We then walked from the parking lot to the festival (only about 5-10 mins). It was a rather warm evening and somewhat cloudy. We could see thunderclouds in the distance but it never rained while we were at the festival.

Heading into downtown Villach

Crossing the bridge over the Drau River

I've only been to a fair once before and typically when it comes to festivals I usually just do Folklife in Seattle so the fair rides area was a bit of a new experience for me. I tried one of the rides with my austrian brother which at first seemed okay but then sped up greatly as I hung on for dear life. It was like a jacked up version of the tea cup ride in disneyland. Luckily I didn't have to go upside down but I was dizzy for about two minutes after the ride. I also tried some of the fair games although the odds aren't really stacked in the player's favor and you have to shell out some cash. But since I don't do fair games at home, I might as well try them out in Europe!

The ferris wheel

I could try to explain this ride but I think you are better off just watching the video below.....



A small part of the ride/game area. It was late in the evening so all the lights were on.

Another upside down ride?

This is a game where you depending on how many euros you spend you are allowed to pick a certain amount of ducks. I think for five euros you could pick four. You pick out the ducks you want from the rotating belt of water they are floating on and on the bottom of them are points (different for each duck). Depending on how many points you accrue you can get a certain selection of prizes. Hence the more money you spend, the more chance of getting a higher number of points. Most of the fair games present at the festival operated on this type of point system for prizes.

My prize from the duck game. Actually somewhat decent.

This is the ride I took with my austrian brother. There is a wheel on each seat but don't mistake that for any directional control. It is simply so you can hang on when it rotates the seat in addition to the rotation of the arm the seat is attached to. It also switches rotational directions.....
 I also tried a fair game where there is a grid with a certain number of holes. Each hole is covered with paper and you take a 'hammer' to break the paper cover and release a ball underneath the paper (how many paper holes you can break depends on how much money you spend). The color of the ball denotes how many points you get per ball. You don't get a fresh grid at the start of every game. The grid is only replaced when all the paper holes are broken, so between players the odds change for the balls available for points (I'm sure there is some sort of math for this but I'm too lazy to figure it out right now).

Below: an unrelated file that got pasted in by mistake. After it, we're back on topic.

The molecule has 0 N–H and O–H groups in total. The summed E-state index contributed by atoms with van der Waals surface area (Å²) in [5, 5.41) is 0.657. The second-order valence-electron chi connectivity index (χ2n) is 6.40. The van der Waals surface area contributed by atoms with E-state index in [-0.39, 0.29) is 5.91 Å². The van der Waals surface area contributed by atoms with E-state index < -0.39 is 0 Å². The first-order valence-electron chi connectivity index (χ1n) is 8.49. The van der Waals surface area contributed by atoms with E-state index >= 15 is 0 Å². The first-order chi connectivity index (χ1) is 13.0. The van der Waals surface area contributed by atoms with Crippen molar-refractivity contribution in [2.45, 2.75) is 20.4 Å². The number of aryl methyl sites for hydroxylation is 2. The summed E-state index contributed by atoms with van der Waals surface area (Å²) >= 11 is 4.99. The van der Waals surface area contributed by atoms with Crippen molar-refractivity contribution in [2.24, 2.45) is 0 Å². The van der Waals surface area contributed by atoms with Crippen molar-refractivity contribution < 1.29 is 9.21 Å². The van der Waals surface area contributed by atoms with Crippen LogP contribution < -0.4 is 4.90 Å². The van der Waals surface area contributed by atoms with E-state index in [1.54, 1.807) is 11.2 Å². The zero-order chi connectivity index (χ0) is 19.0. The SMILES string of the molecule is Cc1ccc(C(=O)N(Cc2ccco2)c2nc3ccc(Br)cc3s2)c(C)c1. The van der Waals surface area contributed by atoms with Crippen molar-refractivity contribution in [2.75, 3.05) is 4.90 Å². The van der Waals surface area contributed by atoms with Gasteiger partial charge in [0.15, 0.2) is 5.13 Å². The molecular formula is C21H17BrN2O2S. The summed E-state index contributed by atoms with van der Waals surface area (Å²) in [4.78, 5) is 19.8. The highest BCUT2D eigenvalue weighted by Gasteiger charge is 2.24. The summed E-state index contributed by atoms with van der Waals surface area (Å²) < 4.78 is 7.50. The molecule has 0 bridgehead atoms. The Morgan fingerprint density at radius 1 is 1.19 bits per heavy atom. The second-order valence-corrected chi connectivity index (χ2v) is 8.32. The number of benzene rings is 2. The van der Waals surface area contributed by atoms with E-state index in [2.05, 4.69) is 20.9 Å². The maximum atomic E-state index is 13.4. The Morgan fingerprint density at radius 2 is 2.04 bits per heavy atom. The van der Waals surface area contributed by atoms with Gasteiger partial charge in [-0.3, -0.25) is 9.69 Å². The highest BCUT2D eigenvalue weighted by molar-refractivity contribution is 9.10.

I didn't do too well on this game and my prize was pretty sorry.....

I'm pretty sure this is the worst prize I got out of my entire Kirchtag experience. At least it was better than no prize?

More rides.....

My two euro cotton candy which I then proceeded to get all over my face and hands.

It was getting close to 10 pm and my older austrian brother and I were getting hungry. He asked me if I wanted to go to Alem Kebab; he explained it as a Turkish fast food chain. I had seen Kebabs around before in Villach but I had never gone to one. I know the menus can vary between Kebabs, but it seems that Alem Kebabs have a selection of mostly sandwiches. I was warned that the sandwiches can be quite spicy (from a special sauce they use) and that people either love it or hate it. Since I was missing some 'spice' in my life (spices are used in austrian food for flavor but not so much for heat).


As we walked into the restaurant I notice they had a huge roast of meat turning on a spit behind the counter. Apparently when someone orders a sandwich they just carve some meat of the rotating roast. They have a vegetarian option with cheese so I tried that.

My vegetarian sandwich.

It was actually quite good although I had to drink something to help wash down the spice (haven't done that for awhile). My austrian brother asked me if it was too hot for me and I assured him it was hot in a good way. The sandwich was a little heavier then I've grown use to having in the last few months but in some ways it reminded me of home (odd since I've never really eaten turkish food before).

Got into bed late with plans to go to the Kirchtag parade the next day.